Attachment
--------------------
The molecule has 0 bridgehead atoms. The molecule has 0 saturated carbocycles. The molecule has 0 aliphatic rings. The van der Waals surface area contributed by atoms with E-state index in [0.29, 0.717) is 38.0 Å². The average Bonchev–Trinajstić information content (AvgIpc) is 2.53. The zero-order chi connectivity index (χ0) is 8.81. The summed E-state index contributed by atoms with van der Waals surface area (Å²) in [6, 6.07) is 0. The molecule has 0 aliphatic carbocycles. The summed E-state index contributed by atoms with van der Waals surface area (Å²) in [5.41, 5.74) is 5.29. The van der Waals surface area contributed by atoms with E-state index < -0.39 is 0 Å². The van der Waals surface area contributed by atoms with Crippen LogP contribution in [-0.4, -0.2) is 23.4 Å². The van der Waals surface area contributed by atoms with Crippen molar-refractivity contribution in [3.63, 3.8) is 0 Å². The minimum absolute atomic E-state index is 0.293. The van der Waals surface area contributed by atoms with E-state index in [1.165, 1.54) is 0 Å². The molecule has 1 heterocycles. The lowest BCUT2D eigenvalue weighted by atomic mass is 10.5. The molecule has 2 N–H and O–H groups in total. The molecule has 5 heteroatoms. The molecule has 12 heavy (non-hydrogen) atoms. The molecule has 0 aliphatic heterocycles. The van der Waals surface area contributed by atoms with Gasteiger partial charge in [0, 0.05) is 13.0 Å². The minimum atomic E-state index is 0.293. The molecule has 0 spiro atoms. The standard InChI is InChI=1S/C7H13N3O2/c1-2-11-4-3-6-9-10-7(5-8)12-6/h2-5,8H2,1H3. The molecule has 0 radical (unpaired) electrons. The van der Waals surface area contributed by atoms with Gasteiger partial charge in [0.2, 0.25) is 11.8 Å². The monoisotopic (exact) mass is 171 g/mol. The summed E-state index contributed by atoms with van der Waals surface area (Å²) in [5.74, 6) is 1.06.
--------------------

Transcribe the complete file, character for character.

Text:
The molecule has 0 bridgehead atoms. The molecule has 0 saturated carbocycles. The molecule has 0 aliphatic rings. The van der Waals surface area contributed by atoms with E-state index in [0.29, 0.717) is 38.0 Å². The average Bonchev–Trinajstić information content (AvgIpc) is 2.53. The zero-order chi connectivity index (χ0) is 8.81. The summed E-state index contributed by atoms with van der Waals surface area (Å²) in [6, 6.07) is 0. The molecule has 0 aliphatic carbocycles. The summed E-state index contributed by atoms with van der Waals surface area (Å²) in [5.41, 5.74) is 5.29. The van der Waals surface area contributed by atoms with E-state index < -0.39 is 0 Å². The van der Waals surface area contributed by atoms with Crippen LogP contribution in [-0.4, -0.2) is 23.4 Å². The van der Waals surface area contributed by atoms with Crippen molar-refractivity contribution in [3.63, 3.8) is 0 Å². The minimum absolute atomic E-state index is 0.293. The van der Waals surface area contributed by atoms with E-state index in [1.165, 1.54) is 0 Å². The molecule has 1 heterocycles. The lowest BCUT2D eigenvalue weighted by atomic mass is 10.5. The molecule has 2 N–H and O–H groups in total. The molecule has 5 heteroatoms. The molecule has 12 heavy (non-hydrogen) atoms. The molecule has 0 aliphatic heterocycles. The van der Waals surface area contributed by atoms with Gasteiger partial charge in [0, 0.05) is 13.0 Å². The minimum atomic E-state index is 0.293. The molecule has 0 spiro atoms. The standard InChI is InChI=1S/C7H13N3O2/c1-2-11-4-3-6-9-10-7(5-8)12-6/h2-5,8H2,1H3. The molecule has 0 radical (unpaired) electrons. The van der Waals surface area contributed by atoms with Gasteiger partial charge in [0.2, 0.25) is 11.8 Å². The monoisotopic (exact) mass is 171 g/mol. The summed E-state index contributed by atoms with van der Waals surface area (Å²) in [5.74, 6) is 1.06.